Fantastic voyage: A theatre production in the making
See how students and faculty at Ohio State put on “The Curious Incident of the Dog in the Night-Time,” a play loaded with multimedia effects.
A tight-knit cast and crew toil to bring Christopher to their audience — to reveal his joy, his heartbreak, his triumphs and challenges, his humanity. They deliver. They are a collective of 77 people from Ohio State’s Department of Theatre who bring to a 22-by-24-foot stage and 22-by-14-foot backdrop “The Curious Incident of the Dog in the Night-Time.” In a nine-day run in April at the Roy Bowen Theatre, the play opened a window to the experiences of a teenager with autism spectrum disorder and the people — parents, teacher, neighbors, strangers — who intersect his world. Join us as we follow the production from the first reading on a brisk January evening through the creation of stunning lighting, sound and media design to, finally, an intimate conversation with audience members about the lives autism touches and how a talented, caring ensemble represents the journey.
Informing a broader dialogue
As head of Ohio State’s renowned Shakespeare and Autism Project, Associate Professor Kevin McClatchy ’12 MFA was a natural choice for director of this play. The research project involving the Department of Theatre and the university’s Nisonger Center, which serves individuals with developmental disabilities, has demonstrated how interacting with Shakespeare’s text can help children with autism break through communication blocks. “It dovetailed with our commitment to the Shakespeare and Autism Project — there was an organic fit there,” McClatchy says of the play’s selection. “It also had great possibilities for our cast because it’s an incredibly physical piece of theatre with one gigantic role at the center of it: the role of Christopher.” A cohort of undergraduate and graduate students — from a freshman new to campus through third-year MFA students with professional acting experience — brought the production to the stage.
Building trust and comfort
The physical demands of this production are immense: a huge fall, an assisted flip, an enchanted flight, people portraying furniture, machines, turnstiles and more. These are the endeavors of a cast and its choreographers in sync. Jeanine Thompson ’91, ’93 MFA was involved from the start. A professor of theatre and affiliated faculty in the Department of Dance, Thompson served as the play’s movement director and co-choreographer (with McClatchy). “This piece is highly physicalized acting … some of the most challenging lifts I’ve ever had to stage,” Thompson says. “We did it slowly, surely, building skill, trust and capability.” In Graham, she says, the production had a lead actor “who could not only figure out how to do the mechanics of this, but who could transform these moments into artistic expressions of life that move those watching to a richer depth of understanding of humanity.”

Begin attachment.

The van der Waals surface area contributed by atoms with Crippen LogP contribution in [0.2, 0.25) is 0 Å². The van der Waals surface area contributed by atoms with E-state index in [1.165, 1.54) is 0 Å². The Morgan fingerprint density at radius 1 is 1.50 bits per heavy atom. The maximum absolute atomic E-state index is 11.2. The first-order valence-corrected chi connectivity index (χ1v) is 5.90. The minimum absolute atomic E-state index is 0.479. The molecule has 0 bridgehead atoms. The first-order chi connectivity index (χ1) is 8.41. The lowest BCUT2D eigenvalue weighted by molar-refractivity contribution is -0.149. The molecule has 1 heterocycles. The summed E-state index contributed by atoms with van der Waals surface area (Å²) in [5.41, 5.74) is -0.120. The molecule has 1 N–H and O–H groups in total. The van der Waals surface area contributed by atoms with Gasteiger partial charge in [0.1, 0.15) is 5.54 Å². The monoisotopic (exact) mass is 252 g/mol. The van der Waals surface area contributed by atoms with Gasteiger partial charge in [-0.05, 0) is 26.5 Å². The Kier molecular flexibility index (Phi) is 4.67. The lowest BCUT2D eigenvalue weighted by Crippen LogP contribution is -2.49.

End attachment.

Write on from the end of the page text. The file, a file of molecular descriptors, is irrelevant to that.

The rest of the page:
Leveraging insights, technology
The space this play inhabits follows a grid, with the upstage wall consisting of more than 70 floating chalkboard panels that shift, open and change to create elements of the environment. The chalkboards provide a genuine blank slate where projected patterns can shine. In this multimedia-rich play — the intentional aspect of one department production each season — lighting and media designs are created with game-changing technology supplied by Cirque du Soleil and BlackTrax. “This play presented fascinating challenges and opportunities for research on lighting and media projection, media technology, sound and scenic design,” says Associate Professor Alex Oliszewski, the production’s media designer. Media, lighting and sound add mood, flavor and a juxtaposition of chaos and comfort, and they are meticulously curated and timed to provide a meaningful layer to the complex plot.
Seeing it all come together
After 11 weeks of rehearsing at least four hours a day, six days a week, the cast and crew of “The Curious Incident of the Dog in the Night-Time” are ready to share this poignant story with 10 different audiences. Every word, movement, costume, light and media projection approaches perfection. The Department of Theatre creates mainstage productions such as this six times a year, often in collaboration with colleagues across the university. On this evening, the audience is invited to linger to talk with the actors, production team and Marc Tassé, who directs the university’s Nisonger Center. “This is the strength and richness of Ohio State,” Tassé notes. “We have so many good, strong programs in many areas, across the colleges, and we reach across disciplines to help improve the lives of people with complex conditions such as autism.”
About the authors
Hailey Stangebye ’18 is a freelance writer and the content manger at Columbus creative agency Warhol & WALL ST.
Mary Alice Casey
Mary Alice Casey is editor of Ohio State Alumni Magazine.